Objective: To investigate the process of care in Italian public acute inpatient facilities. Method: Each facility's head psychiatrist (in allItalian regions except Sicily) completed a structured interview concerning provision of treatment and facility rules. Results: Twenty-three university psychiatric clinics with 399 beds (mean=17.3 beds), 16 24 h community mental health centers with 98 beds (mean=6.1 beds), and 262 general hospital psychiatric units with 3431 beds (mean=13.1 beds) were surveyed. Mean length of stay was 18.5±7.1 days, 37.0±55.3 days and 12.0±3.4 days, respectively. Pharmacotherapy was ubiquitous. Approximately 80% of facilities held regular clinical evaluations, supportive talks, and counselling. Dynamic focused psychotherapy was available in 29% of the facilities; 24% provided cognitive behavioural therapy; 32% family therapy; and 39% structured rehabilitative intervention. Vocational training and activities targeted at helping patient integration into their local communities were uncommon. Most facilities did not allow the possession of cutting utensils (96%), personally possessed medication (96%), or lighters (72%), and most had locked doors (75%). Fewer facilities (37%) prohibited the use of mobile phones (32%) and metal knives during mealtimes (37%). Frequency of physical restraint was associated with number of internal rules. Delivery of psychotherapy was associated with nurst provision. Conclusions: The process of psychiatric inpatient care in Italy shows considerable variability. Future clinical practice guidelines should address the currently limited provision of evidence-based psychosocial intervention in these facilities. Efforts should also be devoted to improving the effectiveness of the hospital-community mental health service interface.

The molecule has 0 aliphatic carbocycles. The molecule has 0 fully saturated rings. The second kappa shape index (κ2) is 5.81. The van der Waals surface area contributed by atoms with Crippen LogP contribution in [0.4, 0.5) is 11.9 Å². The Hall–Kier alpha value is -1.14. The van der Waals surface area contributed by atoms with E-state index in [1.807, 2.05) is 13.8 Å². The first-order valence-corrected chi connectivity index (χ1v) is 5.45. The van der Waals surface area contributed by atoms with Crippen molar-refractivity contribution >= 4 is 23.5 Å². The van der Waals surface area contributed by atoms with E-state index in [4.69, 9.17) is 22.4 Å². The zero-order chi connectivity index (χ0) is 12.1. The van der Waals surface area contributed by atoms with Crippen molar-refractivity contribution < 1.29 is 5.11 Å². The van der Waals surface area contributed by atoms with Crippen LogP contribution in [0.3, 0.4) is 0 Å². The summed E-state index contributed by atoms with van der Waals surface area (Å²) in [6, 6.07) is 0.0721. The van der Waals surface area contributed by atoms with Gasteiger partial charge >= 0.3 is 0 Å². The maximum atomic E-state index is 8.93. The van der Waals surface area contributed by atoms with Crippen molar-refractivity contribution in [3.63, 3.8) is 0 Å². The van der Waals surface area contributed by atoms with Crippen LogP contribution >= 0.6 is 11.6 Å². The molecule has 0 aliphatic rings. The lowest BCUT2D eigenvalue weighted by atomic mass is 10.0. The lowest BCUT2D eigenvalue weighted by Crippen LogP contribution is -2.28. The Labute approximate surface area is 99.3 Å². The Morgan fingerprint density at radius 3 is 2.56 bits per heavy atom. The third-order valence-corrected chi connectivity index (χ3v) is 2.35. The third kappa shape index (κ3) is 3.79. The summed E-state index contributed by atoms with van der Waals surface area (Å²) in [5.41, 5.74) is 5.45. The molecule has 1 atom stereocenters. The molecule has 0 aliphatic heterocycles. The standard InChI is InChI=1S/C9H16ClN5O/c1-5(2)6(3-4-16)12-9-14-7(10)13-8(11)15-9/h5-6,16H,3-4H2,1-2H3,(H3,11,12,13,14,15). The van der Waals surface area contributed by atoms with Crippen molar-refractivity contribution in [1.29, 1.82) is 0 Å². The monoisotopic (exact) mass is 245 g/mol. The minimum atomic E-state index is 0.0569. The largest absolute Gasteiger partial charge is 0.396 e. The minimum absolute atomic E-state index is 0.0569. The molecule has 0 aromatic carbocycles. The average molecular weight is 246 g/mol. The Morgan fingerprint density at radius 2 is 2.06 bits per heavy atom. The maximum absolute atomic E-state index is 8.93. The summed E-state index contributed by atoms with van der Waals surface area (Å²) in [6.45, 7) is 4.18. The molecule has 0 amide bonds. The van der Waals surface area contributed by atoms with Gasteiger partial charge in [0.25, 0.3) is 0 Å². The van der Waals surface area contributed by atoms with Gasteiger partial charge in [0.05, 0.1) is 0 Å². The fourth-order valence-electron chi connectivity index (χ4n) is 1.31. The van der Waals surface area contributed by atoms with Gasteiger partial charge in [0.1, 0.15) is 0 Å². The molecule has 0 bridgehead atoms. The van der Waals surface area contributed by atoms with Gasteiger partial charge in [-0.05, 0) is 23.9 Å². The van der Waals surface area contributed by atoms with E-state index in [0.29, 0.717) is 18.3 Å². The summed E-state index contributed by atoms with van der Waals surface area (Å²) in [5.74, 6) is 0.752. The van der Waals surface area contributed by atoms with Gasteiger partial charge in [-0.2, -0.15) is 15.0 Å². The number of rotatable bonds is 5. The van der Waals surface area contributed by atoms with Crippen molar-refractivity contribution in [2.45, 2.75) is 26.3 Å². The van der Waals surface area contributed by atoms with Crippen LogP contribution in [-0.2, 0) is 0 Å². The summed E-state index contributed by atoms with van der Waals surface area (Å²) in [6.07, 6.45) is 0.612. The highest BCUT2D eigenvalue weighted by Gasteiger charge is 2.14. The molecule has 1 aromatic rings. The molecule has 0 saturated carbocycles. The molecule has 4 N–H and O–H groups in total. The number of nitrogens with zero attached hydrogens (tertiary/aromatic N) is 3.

- Acute inpatients
- General hospital psychiatric unit
- Process of care
ASJC Scopus subject areas
- Psychiatry and Mental health